Nicolas Maduro sworn in for second term as Venezuela's president

Nicolas Maduro sworn in for second term as Venezuela's president

Nicolas Maduro sworn in for second term as Venezuela's president

After donning the presidential sash - as well as a ceremonial gold chain bearing the key to the sarcophagus containing the remains of Venezuela's revolutionary leader Simon Bolivar - an ebullient Maduro turned to salute the crowd with a V-sign.

The May 2018 election was widely boycotted by the opposition, which described it as a farce that was rigged in his favor. But Cuba's President Miguel Diaz-Canel and Bolivian President Evo Morales are coming to Caracas to show their support.

A press statement released by the US State Department further condemned Maduro's illegitimate usurpation of power on Thursday, following the allegedly unfree and unfair elections he imposed on the Venezuelan people on May 20, 2018.

Venezuela's socialist President Nicolas Maduro was sworn-in for his second six-year term Thursday; sparking outrage from world leaders and local activists demanding the brutal leader resign from office.

With the exception of Mexico, the Lima Group - made up of 14 mostly Latin American countries - has urged Maduro to renounce his second term and deliver power to parliament, a demand Caracas blasted as incitement to stage a coup d'etat.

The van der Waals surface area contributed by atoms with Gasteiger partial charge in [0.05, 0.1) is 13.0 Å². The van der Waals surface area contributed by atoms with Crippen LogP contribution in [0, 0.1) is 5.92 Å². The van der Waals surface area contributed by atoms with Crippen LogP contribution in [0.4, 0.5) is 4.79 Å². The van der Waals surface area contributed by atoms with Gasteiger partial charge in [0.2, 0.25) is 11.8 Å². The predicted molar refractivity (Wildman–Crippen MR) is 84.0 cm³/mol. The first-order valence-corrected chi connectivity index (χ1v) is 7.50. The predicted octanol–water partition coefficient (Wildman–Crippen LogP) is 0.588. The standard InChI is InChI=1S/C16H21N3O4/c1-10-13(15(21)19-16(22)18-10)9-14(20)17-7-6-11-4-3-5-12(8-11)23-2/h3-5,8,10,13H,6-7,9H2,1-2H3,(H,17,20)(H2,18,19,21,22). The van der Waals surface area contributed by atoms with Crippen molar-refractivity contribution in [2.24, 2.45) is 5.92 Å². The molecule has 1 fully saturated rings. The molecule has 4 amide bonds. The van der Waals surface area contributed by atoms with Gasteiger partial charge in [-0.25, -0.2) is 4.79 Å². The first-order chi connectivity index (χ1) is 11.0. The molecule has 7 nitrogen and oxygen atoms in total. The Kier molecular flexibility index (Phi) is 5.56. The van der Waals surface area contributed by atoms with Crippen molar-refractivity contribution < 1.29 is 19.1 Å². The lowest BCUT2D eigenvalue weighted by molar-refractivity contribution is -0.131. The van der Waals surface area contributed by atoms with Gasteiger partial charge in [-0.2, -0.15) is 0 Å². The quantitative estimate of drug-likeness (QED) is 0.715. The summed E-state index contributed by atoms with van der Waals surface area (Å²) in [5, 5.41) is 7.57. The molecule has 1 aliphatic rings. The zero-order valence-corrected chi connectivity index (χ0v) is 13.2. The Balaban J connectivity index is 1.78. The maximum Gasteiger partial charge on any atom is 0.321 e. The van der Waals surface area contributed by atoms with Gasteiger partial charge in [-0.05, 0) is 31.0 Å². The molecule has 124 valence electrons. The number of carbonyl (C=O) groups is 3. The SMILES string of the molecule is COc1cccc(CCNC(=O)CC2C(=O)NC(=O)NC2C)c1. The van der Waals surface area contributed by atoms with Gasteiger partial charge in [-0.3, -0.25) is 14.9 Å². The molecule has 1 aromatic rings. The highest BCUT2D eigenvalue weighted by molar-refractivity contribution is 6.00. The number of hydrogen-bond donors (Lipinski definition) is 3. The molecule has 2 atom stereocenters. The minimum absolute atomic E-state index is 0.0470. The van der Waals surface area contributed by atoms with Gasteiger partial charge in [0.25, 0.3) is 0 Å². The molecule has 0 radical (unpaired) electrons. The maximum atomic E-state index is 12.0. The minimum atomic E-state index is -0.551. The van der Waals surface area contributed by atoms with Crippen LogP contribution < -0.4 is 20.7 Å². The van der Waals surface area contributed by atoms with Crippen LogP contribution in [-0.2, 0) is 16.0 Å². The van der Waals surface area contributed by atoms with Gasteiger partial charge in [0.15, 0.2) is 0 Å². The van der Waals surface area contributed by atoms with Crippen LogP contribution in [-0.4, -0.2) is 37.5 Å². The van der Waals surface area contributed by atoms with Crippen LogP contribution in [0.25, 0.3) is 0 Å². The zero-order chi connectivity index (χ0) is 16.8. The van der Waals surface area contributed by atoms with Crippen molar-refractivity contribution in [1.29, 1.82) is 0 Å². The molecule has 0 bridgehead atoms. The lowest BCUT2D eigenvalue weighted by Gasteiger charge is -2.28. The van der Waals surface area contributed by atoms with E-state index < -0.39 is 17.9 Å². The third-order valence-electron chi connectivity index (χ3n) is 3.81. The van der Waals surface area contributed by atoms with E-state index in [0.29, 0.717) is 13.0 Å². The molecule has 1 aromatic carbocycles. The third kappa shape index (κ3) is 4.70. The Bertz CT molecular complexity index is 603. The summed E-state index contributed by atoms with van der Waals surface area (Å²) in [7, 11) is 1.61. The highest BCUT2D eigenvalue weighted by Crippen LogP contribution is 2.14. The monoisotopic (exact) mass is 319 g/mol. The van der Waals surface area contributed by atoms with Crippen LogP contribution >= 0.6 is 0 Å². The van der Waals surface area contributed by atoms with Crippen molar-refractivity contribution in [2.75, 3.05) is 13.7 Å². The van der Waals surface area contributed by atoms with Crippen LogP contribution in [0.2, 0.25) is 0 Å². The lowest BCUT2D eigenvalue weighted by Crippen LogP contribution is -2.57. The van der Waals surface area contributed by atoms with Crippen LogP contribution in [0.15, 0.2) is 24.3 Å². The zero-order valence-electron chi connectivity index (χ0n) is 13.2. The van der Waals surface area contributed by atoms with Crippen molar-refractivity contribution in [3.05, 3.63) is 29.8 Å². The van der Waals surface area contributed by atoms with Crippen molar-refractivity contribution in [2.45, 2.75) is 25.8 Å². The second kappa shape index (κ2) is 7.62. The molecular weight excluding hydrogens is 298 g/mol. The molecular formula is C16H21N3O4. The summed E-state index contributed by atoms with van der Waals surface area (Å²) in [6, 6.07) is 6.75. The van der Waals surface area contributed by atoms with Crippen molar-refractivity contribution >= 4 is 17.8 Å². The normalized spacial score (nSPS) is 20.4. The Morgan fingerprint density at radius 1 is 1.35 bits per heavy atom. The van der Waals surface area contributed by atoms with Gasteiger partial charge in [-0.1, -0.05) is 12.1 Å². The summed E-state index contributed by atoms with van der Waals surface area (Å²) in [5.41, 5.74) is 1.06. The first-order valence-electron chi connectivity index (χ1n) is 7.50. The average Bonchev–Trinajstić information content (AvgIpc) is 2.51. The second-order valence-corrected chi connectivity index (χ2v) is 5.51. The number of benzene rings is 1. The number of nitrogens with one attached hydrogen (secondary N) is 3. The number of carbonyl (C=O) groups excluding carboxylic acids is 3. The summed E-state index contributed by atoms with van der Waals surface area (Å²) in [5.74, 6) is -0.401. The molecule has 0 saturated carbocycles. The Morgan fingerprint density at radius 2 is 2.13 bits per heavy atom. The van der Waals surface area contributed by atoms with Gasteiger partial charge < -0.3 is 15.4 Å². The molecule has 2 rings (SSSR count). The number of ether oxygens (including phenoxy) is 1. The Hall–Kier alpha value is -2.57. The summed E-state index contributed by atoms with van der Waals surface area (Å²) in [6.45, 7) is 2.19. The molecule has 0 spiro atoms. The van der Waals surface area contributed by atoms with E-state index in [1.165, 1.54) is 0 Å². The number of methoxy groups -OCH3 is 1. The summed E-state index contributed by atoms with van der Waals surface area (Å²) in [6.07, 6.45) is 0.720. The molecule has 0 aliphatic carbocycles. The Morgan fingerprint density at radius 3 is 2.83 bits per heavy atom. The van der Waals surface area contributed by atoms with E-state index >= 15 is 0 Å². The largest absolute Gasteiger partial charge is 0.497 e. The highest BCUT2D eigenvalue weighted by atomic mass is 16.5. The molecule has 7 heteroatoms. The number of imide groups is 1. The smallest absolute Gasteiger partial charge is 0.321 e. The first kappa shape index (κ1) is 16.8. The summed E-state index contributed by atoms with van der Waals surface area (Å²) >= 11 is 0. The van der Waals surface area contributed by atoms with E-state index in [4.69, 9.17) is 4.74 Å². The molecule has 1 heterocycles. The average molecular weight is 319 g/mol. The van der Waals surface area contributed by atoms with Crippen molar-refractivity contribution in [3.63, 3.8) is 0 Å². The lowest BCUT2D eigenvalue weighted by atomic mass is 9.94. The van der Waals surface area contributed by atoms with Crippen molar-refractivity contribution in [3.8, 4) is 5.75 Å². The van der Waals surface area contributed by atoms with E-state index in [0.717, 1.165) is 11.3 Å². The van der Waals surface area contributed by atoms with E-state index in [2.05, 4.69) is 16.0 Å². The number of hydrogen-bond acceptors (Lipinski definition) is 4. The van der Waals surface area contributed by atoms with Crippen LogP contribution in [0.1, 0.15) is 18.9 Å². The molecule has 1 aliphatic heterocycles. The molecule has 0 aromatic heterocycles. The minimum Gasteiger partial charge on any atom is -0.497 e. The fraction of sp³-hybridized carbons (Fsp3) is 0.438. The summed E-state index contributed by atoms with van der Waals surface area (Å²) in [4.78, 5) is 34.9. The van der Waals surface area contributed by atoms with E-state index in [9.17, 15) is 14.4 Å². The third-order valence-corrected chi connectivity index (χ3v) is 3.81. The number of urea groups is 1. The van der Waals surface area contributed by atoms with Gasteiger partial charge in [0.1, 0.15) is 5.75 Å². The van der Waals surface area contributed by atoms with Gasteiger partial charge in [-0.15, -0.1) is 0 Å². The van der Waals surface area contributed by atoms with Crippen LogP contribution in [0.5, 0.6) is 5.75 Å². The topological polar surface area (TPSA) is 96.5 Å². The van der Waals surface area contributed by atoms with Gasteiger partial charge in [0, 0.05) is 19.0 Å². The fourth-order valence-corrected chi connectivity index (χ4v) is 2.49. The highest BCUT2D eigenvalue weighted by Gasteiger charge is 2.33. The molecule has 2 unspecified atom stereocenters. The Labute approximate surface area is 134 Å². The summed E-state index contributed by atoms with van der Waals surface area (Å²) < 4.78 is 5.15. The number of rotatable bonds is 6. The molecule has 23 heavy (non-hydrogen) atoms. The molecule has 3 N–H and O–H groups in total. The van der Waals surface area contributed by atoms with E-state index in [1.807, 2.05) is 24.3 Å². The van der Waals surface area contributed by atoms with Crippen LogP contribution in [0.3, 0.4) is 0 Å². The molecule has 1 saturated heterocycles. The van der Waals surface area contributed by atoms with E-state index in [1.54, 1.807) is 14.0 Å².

The Foreign Ministry also noted that Buenos Aires had provided assistance to over 130,000 Venezuelan refugees. A year ago the U.S.

The resolution also underscored that the OAS Permanent Council and the Meeting of Consultation of Foreign Ministers remained ready to engage in diplomatic initiatives, including good offices, aimed at promoting dialogue in Venezuela, with a view to arriving at a political solution to the crisis in that country.

Venezuela's splintered opposition movement has failed to counter the socialist party's dominance. He denies being a dictator and often accuses President Donald Trump of leading an economic war against Venezuela that is destroying the country.

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Since taking office he has faced criticism at home and overseas over alleged human rights abuses and his handling of the economy, which is in a parlous state.

The economy in 2019 will continue to contract and inflation will skyrocket at a staggering 23 million per cent, forecasts Francisco Rodriguez, a former Venezuelan official who is now chief economist at New York-based Torino Capital.

An estimated 2.3 million Venezuelans have fled their nation's hyperinflation, food and medical shortages over the last two years, according to the United Nations.

"Today, we reiterate our support for Venezuela's National Assembly, the only legitimate branch of government duly elected by the Venezuelan people".

Anti-government riots in 2014 left 43 dead, and at least 125 people died in months of protests in 2017.

A US government source told Reuters the government believes reports that Padrino threatened to resign if Maduro did not depart are credible.

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